ABOUT US >

Our mission is to equip rural Nova Scotians with the knowledge, skills, literacy, and resources to address their concerns about drinking water quality.

Subscribe to Our Newsletter

GET IN TOUCH

E: ruralwaterwatch@gmail.com

T: 123-456-7890

© 2019 by Rural Water Watch

NEWS

Stay up to date with what we've been up to, and what we're planning next!

January 27, 2020


Members of the Rural Water Watch Association gathered at the Halifax Central Library for its second Annual General Meeting. The evening covered Rural Water Watch's activities over the past year, and our plans going forward into 2020. We also held elections for all positions on the Board of Directors.



Some of the things Rural Water Watch accomplished in 2019 were:

- Launching our website and newsletter

- Offering Healthy Wells Workshops in communities throughout the HRM

- Organizing community water sampling projects for 2020


We would also like to welcome Meghann Kerr, Courtney Bonner, and Juliet Egbulefu as newly elected Members-at-Large on our Board of Directors.


Rural Water Watch has many exciting projects planned for 2020, so keep checking our website and Facebook page for updates!


Rural Water Watch would like to thank Pavia Gallery Espresso Bar & Cafe for providing us with tea, coffee, and cookies. We would also like to extend a huge thank you to the Nova Scotia Public Interest Research Group (NSPIRG) for providing us with funding to host this event in a public, accessible location, and for feeding our hungry members!


Updated: Feb 13

January 18, 2020


Residents of the Carrolls Corner area gathered at the Carrolls Corner Community Center in the afternoon of January 18, 2020 for Rural Water Watch's second Healthy Wells Workshop. We would like to sincerely thank Juli and the Community Center for making this workshop possible.



Attendees discussed the importance of testing drinking well water regularly, and doing regular maintenance of well and plumbing infrastructure. Questions focused on water hardness, iron, and manganese. As this area sits on limestone and gypsum bedrock, clogged plumbing fixtures are a common problem for well owners.


Baked treats came from the Brookfield Bakery, and few lucky folks took home free bacteria analyses from a draw to get them started on their water quality monitoring!


Rural Water Watch is planning to offer these workshops on an ongoing basis across the province, so stay tuned for more news!

November 9, 2019


RWW hosted their first Healthy Wells Workshop at the Musquodoboit Library on November 9th. With over 50 community members in attendance, the session was a great success! Fred Bonner, RWW President, and Elizabeth Montgomery, RWW Executive Director, presented information on protecting well water quality and quantity. The main take-away message was, “Get Your Water Tested”.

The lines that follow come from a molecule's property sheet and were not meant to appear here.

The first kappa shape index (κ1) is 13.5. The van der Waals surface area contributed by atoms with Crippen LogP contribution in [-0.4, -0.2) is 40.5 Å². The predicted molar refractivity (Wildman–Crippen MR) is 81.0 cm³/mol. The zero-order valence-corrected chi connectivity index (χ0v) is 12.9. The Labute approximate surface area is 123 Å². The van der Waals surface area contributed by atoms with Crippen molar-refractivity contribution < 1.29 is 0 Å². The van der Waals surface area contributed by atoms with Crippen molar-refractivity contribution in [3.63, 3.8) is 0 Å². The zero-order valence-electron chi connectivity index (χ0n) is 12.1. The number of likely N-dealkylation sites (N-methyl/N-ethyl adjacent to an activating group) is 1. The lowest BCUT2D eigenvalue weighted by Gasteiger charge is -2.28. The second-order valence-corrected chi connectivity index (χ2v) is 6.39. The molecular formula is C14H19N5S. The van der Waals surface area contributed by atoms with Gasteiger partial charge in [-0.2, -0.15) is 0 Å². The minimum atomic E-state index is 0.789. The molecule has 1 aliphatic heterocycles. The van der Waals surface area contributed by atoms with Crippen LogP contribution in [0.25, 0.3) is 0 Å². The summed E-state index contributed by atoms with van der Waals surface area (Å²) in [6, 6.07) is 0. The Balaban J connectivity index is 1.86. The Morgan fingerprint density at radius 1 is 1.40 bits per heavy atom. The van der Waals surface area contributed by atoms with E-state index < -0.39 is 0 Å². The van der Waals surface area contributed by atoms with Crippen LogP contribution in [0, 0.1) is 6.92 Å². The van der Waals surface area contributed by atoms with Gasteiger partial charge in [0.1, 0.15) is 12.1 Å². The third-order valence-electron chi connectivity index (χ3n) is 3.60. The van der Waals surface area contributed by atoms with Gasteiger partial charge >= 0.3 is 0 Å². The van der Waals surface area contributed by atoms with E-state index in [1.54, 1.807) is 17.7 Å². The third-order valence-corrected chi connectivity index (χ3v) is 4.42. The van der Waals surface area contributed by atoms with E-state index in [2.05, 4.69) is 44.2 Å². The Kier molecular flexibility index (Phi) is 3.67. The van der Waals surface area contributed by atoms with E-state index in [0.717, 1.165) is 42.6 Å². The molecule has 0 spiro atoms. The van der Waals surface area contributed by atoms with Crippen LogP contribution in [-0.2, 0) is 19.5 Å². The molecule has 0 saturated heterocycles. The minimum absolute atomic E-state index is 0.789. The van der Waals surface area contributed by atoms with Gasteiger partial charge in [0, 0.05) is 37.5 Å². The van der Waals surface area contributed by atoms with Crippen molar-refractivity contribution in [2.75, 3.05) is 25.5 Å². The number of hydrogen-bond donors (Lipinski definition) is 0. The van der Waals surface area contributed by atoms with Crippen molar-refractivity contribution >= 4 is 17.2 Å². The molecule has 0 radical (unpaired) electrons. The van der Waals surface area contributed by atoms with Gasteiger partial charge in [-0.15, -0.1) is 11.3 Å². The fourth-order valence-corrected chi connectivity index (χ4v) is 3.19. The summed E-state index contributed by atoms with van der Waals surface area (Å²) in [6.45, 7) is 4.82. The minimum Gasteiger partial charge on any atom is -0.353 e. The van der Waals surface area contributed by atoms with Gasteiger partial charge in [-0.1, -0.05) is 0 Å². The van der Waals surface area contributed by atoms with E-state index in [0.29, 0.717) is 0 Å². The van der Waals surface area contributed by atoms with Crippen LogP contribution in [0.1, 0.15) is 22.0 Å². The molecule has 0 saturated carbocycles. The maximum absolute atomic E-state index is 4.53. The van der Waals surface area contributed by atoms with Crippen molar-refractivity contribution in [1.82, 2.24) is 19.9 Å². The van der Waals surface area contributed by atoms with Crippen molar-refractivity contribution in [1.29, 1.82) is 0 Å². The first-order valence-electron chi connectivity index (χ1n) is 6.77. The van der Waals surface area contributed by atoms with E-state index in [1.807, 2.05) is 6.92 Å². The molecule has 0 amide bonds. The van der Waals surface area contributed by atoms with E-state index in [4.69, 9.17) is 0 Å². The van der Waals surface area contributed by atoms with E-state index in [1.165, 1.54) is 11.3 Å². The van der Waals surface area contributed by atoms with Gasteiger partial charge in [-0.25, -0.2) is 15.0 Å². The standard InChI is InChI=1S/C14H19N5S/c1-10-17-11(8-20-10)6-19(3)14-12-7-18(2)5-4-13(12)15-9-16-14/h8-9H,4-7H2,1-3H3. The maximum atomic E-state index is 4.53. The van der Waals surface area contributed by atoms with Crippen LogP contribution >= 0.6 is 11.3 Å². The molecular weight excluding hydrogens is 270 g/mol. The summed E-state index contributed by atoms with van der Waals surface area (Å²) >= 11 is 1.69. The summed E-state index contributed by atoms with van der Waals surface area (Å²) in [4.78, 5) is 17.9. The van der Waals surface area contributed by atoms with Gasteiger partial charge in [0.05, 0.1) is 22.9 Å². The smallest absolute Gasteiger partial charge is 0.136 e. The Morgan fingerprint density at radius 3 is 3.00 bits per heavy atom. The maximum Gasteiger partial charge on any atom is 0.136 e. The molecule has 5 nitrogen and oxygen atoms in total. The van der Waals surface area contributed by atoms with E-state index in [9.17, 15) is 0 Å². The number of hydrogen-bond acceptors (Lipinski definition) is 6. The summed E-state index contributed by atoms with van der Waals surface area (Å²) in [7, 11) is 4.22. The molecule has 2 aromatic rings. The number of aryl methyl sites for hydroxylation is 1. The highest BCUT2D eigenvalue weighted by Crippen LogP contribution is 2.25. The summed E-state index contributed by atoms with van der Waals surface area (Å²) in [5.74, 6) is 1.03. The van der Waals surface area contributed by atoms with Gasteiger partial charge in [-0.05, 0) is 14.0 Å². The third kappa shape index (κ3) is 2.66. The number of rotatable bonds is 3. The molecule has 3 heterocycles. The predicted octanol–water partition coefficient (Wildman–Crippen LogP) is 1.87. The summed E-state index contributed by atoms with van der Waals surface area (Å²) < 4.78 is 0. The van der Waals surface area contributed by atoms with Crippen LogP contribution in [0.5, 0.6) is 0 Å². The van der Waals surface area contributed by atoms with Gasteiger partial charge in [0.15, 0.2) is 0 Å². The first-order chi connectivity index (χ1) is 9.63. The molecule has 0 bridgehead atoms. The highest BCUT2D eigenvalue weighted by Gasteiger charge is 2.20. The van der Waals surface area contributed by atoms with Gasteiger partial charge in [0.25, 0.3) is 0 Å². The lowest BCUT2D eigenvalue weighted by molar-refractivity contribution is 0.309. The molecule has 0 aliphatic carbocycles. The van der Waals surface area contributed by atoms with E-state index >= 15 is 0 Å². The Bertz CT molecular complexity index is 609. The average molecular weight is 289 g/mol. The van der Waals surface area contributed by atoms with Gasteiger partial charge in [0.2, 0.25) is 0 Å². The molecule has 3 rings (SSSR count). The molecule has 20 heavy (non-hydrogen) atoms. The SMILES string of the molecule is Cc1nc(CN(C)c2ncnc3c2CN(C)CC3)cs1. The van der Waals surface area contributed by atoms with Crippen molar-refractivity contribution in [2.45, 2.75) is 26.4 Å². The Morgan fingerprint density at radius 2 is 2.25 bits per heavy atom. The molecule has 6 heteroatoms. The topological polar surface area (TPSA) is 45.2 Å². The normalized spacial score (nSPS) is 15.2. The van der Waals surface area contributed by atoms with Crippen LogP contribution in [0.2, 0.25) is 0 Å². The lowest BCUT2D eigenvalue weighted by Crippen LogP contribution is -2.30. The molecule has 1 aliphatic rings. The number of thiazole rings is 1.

The workshop started with a review of the different types of wells, their construction, and components commonly used in Nova Scotia. Common well water issues in dug and drilled wells were discussed at length. Drilled wells generally provide better protection from bacterial contamination associated with surface water entering the well, but usually are more costly to install, and may have higher incidences of metals in the well water. Dug wells are less costly, easier to clean, and water is generally less susceptible to metal contamination, but these wells are more prone to going dry in times of drought, and more susceptible to bacterial contamination from surface contaminants. To further explain the pros and cons of different well types, the influence of the underlying geology on water quality, the role of well maintenance, and the potential impact of climate change on water security was discussed.


After discussing wells and water issues, the next part of the workshop focused on how to take a water sample properly, where to pick up bottles to collect samples, and what a homeowner should analyze for - based on guidelines set out by Nova Scotia Environment. Wells should be tested every six months for bacteria, and every two years for metals. A number of people asked about the timing of sampling. It was noted that individual cases may warrant more frequent sampling. A demonstration on how to sample was also presented. Attendees learned how to remove faucet screen filters and how to disconnect a gooseneck faucet to sanitize the fixture and collect a proper sample.




It wasn't just the coffee and cookies from Dobbit Bakehouse that drew people to the workshop: engaged participants asked questions throughout the entire two hour-long workshop. In particular, lead in drinking water was on top of people’s minds. The audience learned there are very few places in Nova Scotia where lead is naturally occurring in the groundwater. Lead in water is mainly caused by lead leaching from water pipes or solder historically used in plumbing. They also learned that in Nova Scotia, some areas have corrosive water, which can make the leaching of lead even worse.




There was a high level of interest in what a properly constructed dug well should look like and how to handle a variety of contaminants. People learned about evaluating the condition of their wells and proper maintenance. As the workshop came to a close, many more questions were brought forward and the team stayed back to answer as many questions as possible.


RWW would like to thank the Musquodoboit Harbour Public Library for hosting this event and our friends at Eastern Shore Forest Watch for their support.